FMU ranked among U.S. News’ “Best Colleges”
Francis Marion University is once again ranked among U.S. News & World Report magazine’s top Regional Universities in the South.
The 2019 edition of U.S. News & World Report’s “America’s Best Colleges,” one of the oldest of the dozens of college rating sites on the Internet, is available today online. The information also will appear in the magazine’s print editions later this month.
FMU has been a regular member of the top-ranked Regional Universities for two decades.
Dr. Fred Carter, president of Francis Marion, says the ranking confirms FMU’s commitment to providing a quality education for its students.
“We are honored to be selected again this year as one of America’s Best Universities by the U.S. News & World Report,” Carter says. “The ranking highlights the ongoing growth of our academic programs and our commitment to instruction and research. It is really a tribute to the dedication and professionalism of our faculty.”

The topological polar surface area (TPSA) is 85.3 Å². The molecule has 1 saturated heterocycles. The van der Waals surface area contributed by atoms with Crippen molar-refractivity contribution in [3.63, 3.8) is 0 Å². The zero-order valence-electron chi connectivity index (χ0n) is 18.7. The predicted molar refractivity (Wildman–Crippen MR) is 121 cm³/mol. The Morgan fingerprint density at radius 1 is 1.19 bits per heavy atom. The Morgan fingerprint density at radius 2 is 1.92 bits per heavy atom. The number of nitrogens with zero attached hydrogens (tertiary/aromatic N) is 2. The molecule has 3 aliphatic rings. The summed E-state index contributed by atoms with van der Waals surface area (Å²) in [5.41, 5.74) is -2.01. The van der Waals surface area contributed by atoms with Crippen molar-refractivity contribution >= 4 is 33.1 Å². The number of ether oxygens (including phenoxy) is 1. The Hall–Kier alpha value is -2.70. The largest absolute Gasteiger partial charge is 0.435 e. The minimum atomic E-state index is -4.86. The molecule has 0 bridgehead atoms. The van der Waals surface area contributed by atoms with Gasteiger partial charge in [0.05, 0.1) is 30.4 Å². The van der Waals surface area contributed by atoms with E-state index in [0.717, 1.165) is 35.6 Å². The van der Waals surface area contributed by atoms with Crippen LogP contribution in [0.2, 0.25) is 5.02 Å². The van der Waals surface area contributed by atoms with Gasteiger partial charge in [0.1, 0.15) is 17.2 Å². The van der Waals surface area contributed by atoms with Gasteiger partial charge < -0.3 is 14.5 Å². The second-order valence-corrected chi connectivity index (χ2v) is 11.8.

The U.S. News & World Report rankings are divided into categories. FMU is classified as regional university, a school that provides a full range of undergraduate majors and graduate-level programs. FMU, which has long-offered master-level programs, began its first doctorate level program last year and will soon graduate is first degree holders.
There are 658 universities listed as regional universities, which is the largest of all the magazine’s categories. Each of the regional universities is ranked against peers in their geographic region. Only a portion of the universities in each region are rated as a “Best College.” Some are not ranked at all.
U.S. News ranks colleges and universities in all its categories using data that reflects academic excellence, or another aspect of university life, such as alumni giving. It also includes a simple rating of each university by its peers throughout higher education. FMU’s rating by its peers climbed slightly this year. Most other measures remained the same. The U.S. News & World Report ranking formula gives greatest weight to academic reputation.